Created by on 10/6/2011 12:00:00 AM

As fiscal year (FY) 2011 drew to a close, fiscally conservative members of the House of Representatives sent a clear signal to their leaders that the budget battles that consumed Capitol Hill this summer were not over. On September 21st, nearly all Democrats and 48 Republicans voted against H J Resolution 79, a non-controversial “continuing resolution” (CR) to keep federal agencies operating while work continues on the FY 2012 spending bills. The rare defeat on the House floor sent House leaders scrambling to develop an alternative measure amid criticism from Republicans who were unhappy that the CR set the overall spending level at $1.043 trillion, the amount agreed upon in the Budget Control Act (Public Law 112-25). They had wanted the temporary spending agreement to take a tougher stance on reining in federal spending. A dispute over disaster relief spending for the Federal Emergency Management Agency was another factor that helped defeat the CR. The House narrowly passed (219-203) a slightly revised CR (HR 2608) just prior to adjourning for a previously scheduled week-long recess.     
On September 26th, the Senate approved an amended version of HR 2608 by a vote of 79-12. This version continues federal funding through November 18, 2011 at the $1.043 trillion rate. However, because the House had left Washington for the scheduled recess, the Senate also passed by voice vote a second CR (HR 2017) to keep the government funded through October 4th. The House approved HR 2017 by unanimous consent on September 29th and passed the revised Senate version of HR 2608 by a vote of 352-66 on October 4th.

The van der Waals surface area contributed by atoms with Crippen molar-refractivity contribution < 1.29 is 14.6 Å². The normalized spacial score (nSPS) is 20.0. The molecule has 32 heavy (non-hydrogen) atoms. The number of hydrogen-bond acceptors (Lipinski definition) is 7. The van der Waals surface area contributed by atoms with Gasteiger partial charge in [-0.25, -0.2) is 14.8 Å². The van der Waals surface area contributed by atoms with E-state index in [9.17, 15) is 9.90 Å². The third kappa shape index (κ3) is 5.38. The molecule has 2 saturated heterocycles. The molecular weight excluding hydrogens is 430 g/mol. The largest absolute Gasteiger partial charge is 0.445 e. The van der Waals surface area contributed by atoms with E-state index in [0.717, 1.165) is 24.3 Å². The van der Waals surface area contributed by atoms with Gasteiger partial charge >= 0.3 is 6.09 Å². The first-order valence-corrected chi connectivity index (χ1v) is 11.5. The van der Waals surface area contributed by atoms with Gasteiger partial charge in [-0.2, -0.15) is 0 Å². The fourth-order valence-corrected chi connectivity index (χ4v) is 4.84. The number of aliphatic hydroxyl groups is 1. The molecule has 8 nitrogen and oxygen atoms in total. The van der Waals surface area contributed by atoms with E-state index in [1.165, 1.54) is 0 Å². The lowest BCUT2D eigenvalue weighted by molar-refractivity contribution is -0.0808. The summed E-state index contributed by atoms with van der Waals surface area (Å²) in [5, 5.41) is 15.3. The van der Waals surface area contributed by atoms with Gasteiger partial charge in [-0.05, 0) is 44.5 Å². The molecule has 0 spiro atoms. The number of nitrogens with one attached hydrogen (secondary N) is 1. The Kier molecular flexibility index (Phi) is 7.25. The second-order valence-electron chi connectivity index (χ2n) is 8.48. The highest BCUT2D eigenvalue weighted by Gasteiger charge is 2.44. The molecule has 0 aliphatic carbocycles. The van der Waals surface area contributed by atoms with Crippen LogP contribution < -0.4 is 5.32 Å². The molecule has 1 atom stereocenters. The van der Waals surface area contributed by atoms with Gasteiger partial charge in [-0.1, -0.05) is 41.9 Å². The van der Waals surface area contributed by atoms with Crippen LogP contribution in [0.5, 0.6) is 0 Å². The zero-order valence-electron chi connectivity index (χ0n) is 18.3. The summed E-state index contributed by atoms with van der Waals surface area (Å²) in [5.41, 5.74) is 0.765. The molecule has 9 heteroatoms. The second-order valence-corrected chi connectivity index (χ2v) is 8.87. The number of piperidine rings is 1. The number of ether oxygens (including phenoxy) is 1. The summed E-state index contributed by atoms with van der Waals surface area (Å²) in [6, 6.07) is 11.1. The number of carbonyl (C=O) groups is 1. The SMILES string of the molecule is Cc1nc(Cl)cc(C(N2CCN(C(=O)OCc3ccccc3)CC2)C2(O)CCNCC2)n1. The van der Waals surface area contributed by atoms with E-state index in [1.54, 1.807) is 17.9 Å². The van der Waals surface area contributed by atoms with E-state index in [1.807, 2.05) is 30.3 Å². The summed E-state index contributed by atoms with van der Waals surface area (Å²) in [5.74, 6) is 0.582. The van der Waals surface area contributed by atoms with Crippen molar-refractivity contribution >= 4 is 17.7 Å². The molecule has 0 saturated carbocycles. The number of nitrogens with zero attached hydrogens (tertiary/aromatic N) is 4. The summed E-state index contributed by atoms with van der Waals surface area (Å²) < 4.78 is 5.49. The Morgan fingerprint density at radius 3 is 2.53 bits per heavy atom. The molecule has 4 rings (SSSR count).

In addition to continuing funding for federal agencies, HR 2608 also provides another extension for the Small Business Innovation Research (SBIR) and Small Business Technology Transfer programs that expired on September 30th. Although the House and Senate have been in intense negotiations to reach a deal on a comprehensive re-authorization bill, the talks have broken down due to continued disagreement over a number of issues, including whether to increase the SBIR set-aside from 2.5 percent to 3.5 percent (as proposed in the Senate but rejected by the House). FASEB supports with the House position and is opposed to increasing the set-aside because doing so would reduce the amount of funding available for competitive, investigator-initiated research at the National Institutes of Health (NIH), the National Science Foundation (NSF), and other science agencies. The SBIR extension in HR 2608 would continue the program through November 18th as well.